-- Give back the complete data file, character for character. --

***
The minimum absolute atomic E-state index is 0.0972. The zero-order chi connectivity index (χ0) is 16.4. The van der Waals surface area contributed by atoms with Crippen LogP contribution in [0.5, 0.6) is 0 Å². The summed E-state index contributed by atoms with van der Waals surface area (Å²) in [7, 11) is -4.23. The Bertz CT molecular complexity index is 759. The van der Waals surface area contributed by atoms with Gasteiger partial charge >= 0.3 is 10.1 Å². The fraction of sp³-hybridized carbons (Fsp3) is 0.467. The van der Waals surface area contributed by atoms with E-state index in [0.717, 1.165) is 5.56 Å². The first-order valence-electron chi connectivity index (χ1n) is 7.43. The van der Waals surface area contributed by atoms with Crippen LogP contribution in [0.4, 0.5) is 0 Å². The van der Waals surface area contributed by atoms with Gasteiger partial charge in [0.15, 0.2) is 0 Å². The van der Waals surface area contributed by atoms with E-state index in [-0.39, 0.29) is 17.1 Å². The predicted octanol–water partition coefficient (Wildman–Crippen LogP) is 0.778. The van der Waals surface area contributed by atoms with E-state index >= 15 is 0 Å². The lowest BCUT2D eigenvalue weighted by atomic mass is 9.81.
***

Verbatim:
The minimum absolute atomic E-state index is 0.0972. The zero-order chi connectivity index (χ0) is 16.4. The van der Waals surface area contributed by atoms with Crippen LogP contribution in [0.5, 0.6) is 0 Å². The summed E-state index contributed by atoms with van der Waals surface area (Å²) in [7, 11) is -4.23. The Bertz CT molecular complexity index is 759. The van der Waals surface area contributed by atoms with Gasteiger partial charge >= 0.3 is 10.1 Å². The fraction of sp³-hybridized carbons (Fsp3) is 0.467. The van der Waals surface area contributed by atoms with E-state index in [0.717, 1.165) is 5.56 Å². The first-order valence-electron chi connectivity index (χ1n) is 7.43. The van der Waals surface area contributed by atoms with Crippen LogP contribution in [0.4, 0.5) is 0 Å². The van der Waals surface area contributed by atoms with Gasteiger partial charge in [0.15, 0.2) is 0 Å². The van der Waals surface area contributed by atoms with E-state index in [-0.39, 0.29) is 17.1 Å². The predicted octanol–water partition coefficient (Wildman–Crippen LogP) is 0.778. The van der Waals surface area contributed by atoms with E-state index >= 15 is 0 Å². The lowest BCUT2D eigenvalue weighted by atomic mass is 9.81.